VIPS Source: Congress Should Be Investigating CrowdStrike Firm
Dec. 29, 2017 (EIRNS)—Computer security expert Adam Carter of DisobedientMedia, who was a source for the Veteran Intelligence Professionals for Sanity (VIPS) in their memos debunking the DNC’s Russian-hacking claims, has published a call on Congressional intelligence committees to investigate CrowdStrike. CrowdStrike is a California-based computer security firm whose founder is Ukrainian Dmitri Alperovitch of the Atlantic Council. It alone examined the DNC’s computers—the FBI was denied access to them—and thus it was the ultimate source of the "Russian hacking" story.
Carter has again succeeded in examining time sequences of computer events, as he did in connection with the demonstration that the Democratic National Committee (DNC) e-mails were not hacked by Russians, but downloaded internally and leaked. He has now shown that CrowdStrike had installed its "Falcon" anti-malware, anti-hacking product on the DNC’s computer system, and been paid for it, on or before May 11, 2016; but that DNC emails were taken through at least May 25. And moreover, that Alperovitch told the Washington Post on June 14, that he and other CrowdStrike personnel had been working at the DNC, "removing hackers," on the weekend of June 10-12. That is when Julian Assange first implied Wikileaks’ possession of e-mails concerning Hillary Clinton’s campaign.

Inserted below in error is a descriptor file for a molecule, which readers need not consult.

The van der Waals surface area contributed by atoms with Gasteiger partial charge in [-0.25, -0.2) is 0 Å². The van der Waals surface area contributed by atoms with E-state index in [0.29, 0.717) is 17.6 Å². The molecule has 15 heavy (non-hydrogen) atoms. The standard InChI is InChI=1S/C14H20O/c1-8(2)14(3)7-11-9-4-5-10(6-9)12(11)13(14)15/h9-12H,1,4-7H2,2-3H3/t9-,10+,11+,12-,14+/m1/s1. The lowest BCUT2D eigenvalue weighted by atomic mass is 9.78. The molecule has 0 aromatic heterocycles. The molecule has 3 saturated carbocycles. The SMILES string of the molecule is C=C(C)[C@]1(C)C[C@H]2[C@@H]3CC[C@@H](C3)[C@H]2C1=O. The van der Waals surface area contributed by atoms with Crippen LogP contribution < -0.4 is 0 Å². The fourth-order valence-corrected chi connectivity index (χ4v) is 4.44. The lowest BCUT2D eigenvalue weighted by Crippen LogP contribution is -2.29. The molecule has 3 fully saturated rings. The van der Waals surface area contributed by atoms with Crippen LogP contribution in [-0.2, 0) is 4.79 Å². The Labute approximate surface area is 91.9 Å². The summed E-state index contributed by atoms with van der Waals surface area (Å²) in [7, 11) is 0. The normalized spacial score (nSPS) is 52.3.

Thus minimally, by its own testimony, CrowdStrike’s anti-hacking security product failed to protect the computers from hacking, if one believes hacking took place.
More importantly, however, Carter presents the evidence that the malware which was claimed to have hacked the emails, was placed ("compiled") on the DNC computers during the five days in May when CrowdStrike was working on them. So either the Russians merely happened to start hacking the DNC just when CrowdStrike was there to prevent hacking, and it was unable to stop the hacking; or, CrowdStrike itself placed the "Russian-signature" malware on the computer system.
Carter has additional evidence against the former hypothesis: The IP server address "identified with" the so-called Fancy Bear Russian hacking group—marks of which address were found in the malware—had actually been suspended/disabled in May 2015 by an Internet policing network called CrookServers. So that "footprint" which immediately was given out as evidence of Fancy Bear’s dirty work at the DNC, was the footprint of a server which could not have been involved in any actual hacking in May 2016.
Carter concludes by asking Congress to investigate CrowdStrike’s Five Days in May. "I can’t help but continue questioning CrowdStrike’s discoveries—and continue wishing intelligence committees in both houses would start to do so too!"